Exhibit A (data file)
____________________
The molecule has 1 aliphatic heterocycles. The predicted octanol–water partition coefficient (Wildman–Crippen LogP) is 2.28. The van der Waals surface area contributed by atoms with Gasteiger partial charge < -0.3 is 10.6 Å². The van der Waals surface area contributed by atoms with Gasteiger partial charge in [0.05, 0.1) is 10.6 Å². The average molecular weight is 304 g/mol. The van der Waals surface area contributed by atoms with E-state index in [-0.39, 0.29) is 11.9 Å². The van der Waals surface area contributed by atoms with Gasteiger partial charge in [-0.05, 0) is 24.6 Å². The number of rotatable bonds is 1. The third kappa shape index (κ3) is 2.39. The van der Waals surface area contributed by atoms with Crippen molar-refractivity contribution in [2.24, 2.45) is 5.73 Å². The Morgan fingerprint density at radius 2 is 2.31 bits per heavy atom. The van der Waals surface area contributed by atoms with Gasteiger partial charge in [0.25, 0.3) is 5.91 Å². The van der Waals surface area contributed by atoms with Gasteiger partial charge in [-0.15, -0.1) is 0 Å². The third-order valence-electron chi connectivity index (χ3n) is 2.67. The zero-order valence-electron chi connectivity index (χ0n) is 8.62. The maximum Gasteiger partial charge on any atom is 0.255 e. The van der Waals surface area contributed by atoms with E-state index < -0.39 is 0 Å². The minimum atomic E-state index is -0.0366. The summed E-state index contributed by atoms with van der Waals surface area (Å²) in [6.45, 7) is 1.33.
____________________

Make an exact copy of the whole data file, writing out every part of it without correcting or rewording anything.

The molecule has 1 aliphatic heterocycles. The predicted octanol–water partition coefficient (Wildman–Crippen LogP) is 2.28. The van der Waals surface area contributed by atoms with Gasteiger partial charge < -0.3 is 10.6 Å². The van der Waals surface area contributed by atoms with Gasteiger partial charge in [0.05, 0.1) is 10.6 Å². The average molecular weight is 304 g/mol. The van der Waals surface area contributed by atoms with E-state index in [-0.39, 0.29) is 11.9 Å². The van der Waals surface area contributed by atoms with Gasteiger partial charge in [-0.05, 0) is 24.6 Å². The number of rotatable bonds is 1. The third kappa shape index (κ3) is 2.39. The van der Waals surface area contributed by atoms with Crippen molar-refractivity contribution in [2.24, 2.45) is 5.73 Å². The Morgan fingerprint density at radius 2 is 2.31 bits per heavy atom. The van der Waals surface area contributed by atoms with Gasteiger partial charge in [0.25, 0.3) is 5.91 Å². The van der Waals surface area contributed by atoms with Gasteiger partial charge in [-0.15, -0.1) is 0 Å². The third-order valence-electron chi connectivity index (χ3n) is 2.67. The zero-order valence-electron chi connectivity index (χ0n) is 8.62. The maximum Gasteiger partial charge on any atom is 0.255 e. The van der Waals surface area contributed by atoms with E-state index < -0.39 is 0 Å². The minimum atomic E-state index is -0.0366. The summed E-state index contributed by atoms with van der Waals surface area (Å²) in [6.45, 7) is 1.33.